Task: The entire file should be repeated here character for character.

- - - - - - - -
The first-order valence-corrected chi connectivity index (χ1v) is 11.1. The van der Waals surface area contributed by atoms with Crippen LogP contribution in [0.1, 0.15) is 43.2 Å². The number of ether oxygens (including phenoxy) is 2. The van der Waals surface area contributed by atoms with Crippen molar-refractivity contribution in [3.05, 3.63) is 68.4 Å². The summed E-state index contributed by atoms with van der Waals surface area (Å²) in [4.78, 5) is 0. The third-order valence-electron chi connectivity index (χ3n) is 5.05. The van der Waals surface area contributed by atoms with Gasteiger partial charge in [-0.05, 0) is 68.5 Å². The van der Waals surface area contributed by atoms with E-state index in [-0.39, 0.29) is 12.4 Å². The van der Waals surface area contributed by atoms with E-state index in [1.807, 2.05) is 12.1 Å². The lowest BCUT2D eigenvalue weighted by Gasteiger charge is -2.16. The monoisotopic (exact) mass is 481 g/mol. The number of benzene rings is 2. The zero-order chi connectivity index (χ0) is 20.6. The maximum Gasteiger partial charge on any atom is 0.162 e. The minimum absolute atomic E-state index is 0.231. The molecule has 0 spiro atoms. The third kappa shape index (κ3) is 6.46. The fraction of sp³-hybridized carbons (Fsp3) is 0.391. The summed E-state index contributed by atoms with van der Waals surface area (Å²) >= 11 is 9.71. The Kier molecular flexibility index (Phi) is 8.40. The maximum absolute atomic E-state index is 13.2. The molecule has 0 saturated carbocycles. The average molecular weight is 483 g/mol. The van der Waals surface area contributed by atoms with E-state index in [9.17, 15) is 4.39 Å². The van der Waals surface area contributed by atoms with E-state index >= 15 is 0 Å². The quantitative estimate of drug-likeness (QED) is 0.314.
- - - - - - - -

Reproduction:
The first-order valence-corrected chi connectivity index (χ1v) is 11.1. The van der Waals surface area contributed by atoms with Crippen LogP contribution in [0.1, 0.15) is 43.2 Å². The number of ether oxygens (including phenoxy) is 2. The van der Waals surface area contributed by atoms with Crippen molar-refractivity contribution in [3.05, 3.63) is 68.4 Å². The summed E-state index contributed by atoms with van der Waals surface area (Å²) in [4.78, 5) is 0. The third-order valence-electron chi connectivity index (χ3n) is 5.05. The van der Waals surface area contributed by atoms with Gasteiger partial charge in [-0.05, 0) is 68.5 Å². The van der Waals surface area contributed by atoms with E-state index in [-0.39, 0.29) is 12.4 Å². The van der Waals surface area contributed by atoms with E-state index in [1.807, 2.05) is 12.1 Å². The lowest BCUT2D eigenvalue weighted by Gasteiger charge is -2.16. The monoisotopic (exact) mass is 481 g/mol. The number of benzene rings is 2. The zero-order chi connectivity index (χ0) is 20.6. The maximum Gasteiger partial charge on any atom is 0.162 e. The minimum absolute atomic E-state index is 0.231. The molecule has 0 spiro atoms. The third kappa shape index (κ3) is 6.46. The fraction of sp³-hybridized carbons (Fsp3) is 0.391. The summed E-state index contributed by atoms with van der Waals surface area (Å²) >= 11 is 9.71. The Kier molecular flexibility index (Phi) is 8.40. The maximum absolute atomic E-state index is 13.2. The molecule has 0 saturated carbocycles. The average molecular weight is 483 g/mol. The van der Waals surface area contributed by atoms with E-state index in [9.17, 15) is 4.39 Å². The van der Waals surface area contributed by atoms with E-state index >= 15 is 0 Å². The quantitative estimate of drug-likeness (QED) is 0.314.